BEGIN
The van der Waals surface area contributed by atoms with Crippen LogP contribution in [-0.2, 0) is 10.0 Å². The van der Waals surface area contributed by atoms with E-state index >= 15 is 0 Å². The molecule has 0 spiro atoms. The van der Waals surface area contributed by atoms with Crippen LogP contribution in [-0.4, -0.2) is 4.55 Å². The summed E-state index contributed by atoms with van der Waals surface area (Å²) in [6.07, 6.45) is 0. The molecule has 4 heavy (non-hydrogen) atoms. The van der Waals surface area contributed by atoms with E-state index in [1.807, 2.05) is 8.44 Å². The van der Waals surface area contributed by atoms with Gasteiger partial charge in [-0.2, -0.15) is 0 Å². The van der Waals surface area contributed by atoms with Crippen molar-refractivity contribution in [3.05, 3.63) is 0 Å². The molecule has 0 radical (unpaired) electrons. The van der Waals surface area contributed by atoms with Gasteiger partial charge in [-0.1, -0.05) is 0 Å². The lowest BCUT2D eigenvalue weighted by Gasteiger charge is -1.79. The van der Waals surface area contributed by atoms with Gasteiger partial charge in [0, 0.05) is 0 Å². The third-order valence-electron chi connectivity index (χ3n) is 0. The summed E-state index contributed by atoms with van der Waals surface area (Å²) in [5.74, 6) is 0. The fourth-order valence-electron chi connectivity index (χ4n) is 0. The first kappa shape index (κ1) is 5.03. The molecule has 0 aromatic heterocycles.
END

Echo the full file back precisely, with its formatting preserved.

The van der Waals surface area contributed by atoms with Crippen LogP contribution in [-0.2, 0) is 10.0 Å². The van der Waals surface area contributed by atoms with E-state index >= 15 is 0 Å². The molecule has 0 spiro atoms. The van der Waals surface area contributed by atoms with Crippen LogP contribution in [-0.4, -0.2) is 4.55 Å². The summed E-state index contributed by atoms with van der Waals surface area (Å²) in [6.07, 6.45) is 0. The molecule has 4 heavy (non-hydrogen) atoms. The van der Waals surface area contributed by atoms with E-state index in [1.807, 2.05) is 8.44 Å². The van der Waals surface area contributed by atoms with Gasteiger partial charge in [-0.2, -0.15) is 0 Å². The van der Waals surface area contributed by atoms with Crippen molar-refractivity contribution in [3.05, 3.63) is 0 Å². The molecule has 0 radical (unpaired) electrons. The van der Waals surface area contributed by atoms with Gasteiger partial charge in [-0.1, -0.05) is 0 Å². The lowest BCUT2D eigenvalue weighted by Gasteiger charge is -1.79. The van der Waals surface area contributed by atoms with Gasteiger partial charge in [0, 0.05) is 0 Å². The third-order valence-electron chi connectivity index (χ3n) is 0. The summed E-state index contributed by atoms with van der Waals surface area (Å²) in [5.74, 6) is 0. The fourth-order valence-electron chi connectivity index (χ4n) is 0. The first kappa shape index (κ1) is 5.03. The molecule has 0 aromatic heterocycles.